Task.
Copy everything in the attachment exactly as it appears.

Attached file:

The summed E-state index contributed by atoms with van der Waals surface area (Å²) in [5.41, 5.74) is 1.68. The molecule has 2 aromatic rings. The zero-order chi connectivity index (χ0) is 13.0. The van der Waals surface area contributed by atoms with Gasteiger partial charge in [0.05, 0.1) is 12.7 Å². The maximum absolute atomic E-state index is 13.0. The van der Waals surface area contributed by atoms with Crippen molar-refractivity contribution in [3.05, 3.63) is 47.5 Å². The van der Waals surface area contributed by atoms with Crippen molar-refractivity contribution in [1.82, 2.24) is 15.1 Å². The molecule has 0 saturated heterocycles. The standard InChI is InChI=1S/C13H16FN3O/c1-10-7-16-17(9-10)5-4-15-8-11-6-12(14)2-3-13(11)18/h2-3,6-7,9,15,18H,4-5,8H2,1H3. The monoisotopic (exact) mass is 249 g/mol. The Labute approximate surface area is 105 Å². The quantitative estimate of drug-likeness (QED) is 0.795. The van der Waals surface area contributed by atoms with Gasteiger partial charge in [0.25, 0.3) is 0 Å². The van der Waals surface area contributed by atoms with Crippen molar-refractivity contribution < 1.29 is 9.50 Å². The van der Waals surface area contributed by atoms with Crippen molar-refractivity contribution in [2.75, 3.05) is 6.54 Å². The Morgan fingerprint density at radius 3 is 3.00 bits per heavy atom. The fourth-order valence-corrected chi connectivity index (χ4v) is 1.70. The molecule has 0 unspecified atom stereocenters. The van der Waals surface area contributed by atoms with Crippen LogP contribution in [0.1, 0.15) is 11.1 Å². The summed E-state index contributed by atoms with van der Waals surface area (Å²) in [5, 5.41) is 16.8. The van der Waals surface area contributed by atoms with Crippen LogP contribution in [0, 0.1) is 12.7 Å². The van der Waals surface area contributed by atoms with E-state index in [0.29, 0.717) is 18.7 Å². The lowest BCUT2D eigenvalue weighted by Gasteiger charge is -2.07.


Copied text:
The summed E-state index contributed by atoms with van der Waals surface area (Å²) in [5.41, 5.74) is 1.68. The molecule has 2 aromatic rings. The zero-order chi connectivity index (χ0) is 13.0. The van der Waals surface area contributed by atoms with Gasteiger partial charge in [0.05, 0.1) is 12.7 Å². The maximum absolute atomic E-state index is 13.0. The van der Waals surface area contributed by atoms with Crippen molar-refractivity contribution in [3.05, 3.63) is 47.5 Å². The van der Waals surface area contributed by atoms with Crippen molar-refractivity contribution in [1.82, 2.24) is 15.1 Å². The molecule has 0 saturated heterocycles. The standard InChI is InChI=1S/C13H16FN3O/c1-10-7-16-17(9-10)5-4-15-8-11-6-12(14)2-3-13(11)18/h2-3,6-7,9,15,18H,4-5,8H2,1H3. The monoisotopic (exact) mass is 249 g/mol. The Labute approximate surface area is 105 Å². The quantitative estimate of drug-likeness (QED) is 0.795. The van der Waals surface area contributed by atoms with Gasteiger partial charge in [0.25, 0.3) is 0 Å². The van der Waals surface area contributed by atoms with Crippen molar-refractivity contribution < 1.29 is 9.50 Å². The van der Waals surface area contributed by atoms with Crippen molar-refractivity contribution in [2.75, 3.05) is 6.54 Å². The Morgan fingerprint density at radius 3 is 3.00 bits per heavy atom. The fourth-order valence-corrected chi connectivity index (χ4v) is 1.70. The molecule has 0 unspecified atom stereocenters. The van der Waals surface area contributed by atoms with Crippen LogP contribution in [0.1, 0.15) is 11.1 Å². The summed E-state index contributed by atoms with van der Waals surface area (Å²) in [5, 5.41) is 16.8. The van der Waals surface area contributed by atoms with Crippen LogP contribution in [0, 0.1) is 12.7 Å². The van der Waals surface area contributed by atoms with E-state index in [0.29, 0.717) is 18.7 Å². The lowest BCUT2D eigenvalue weighted by Gasteiger charge is -2.07.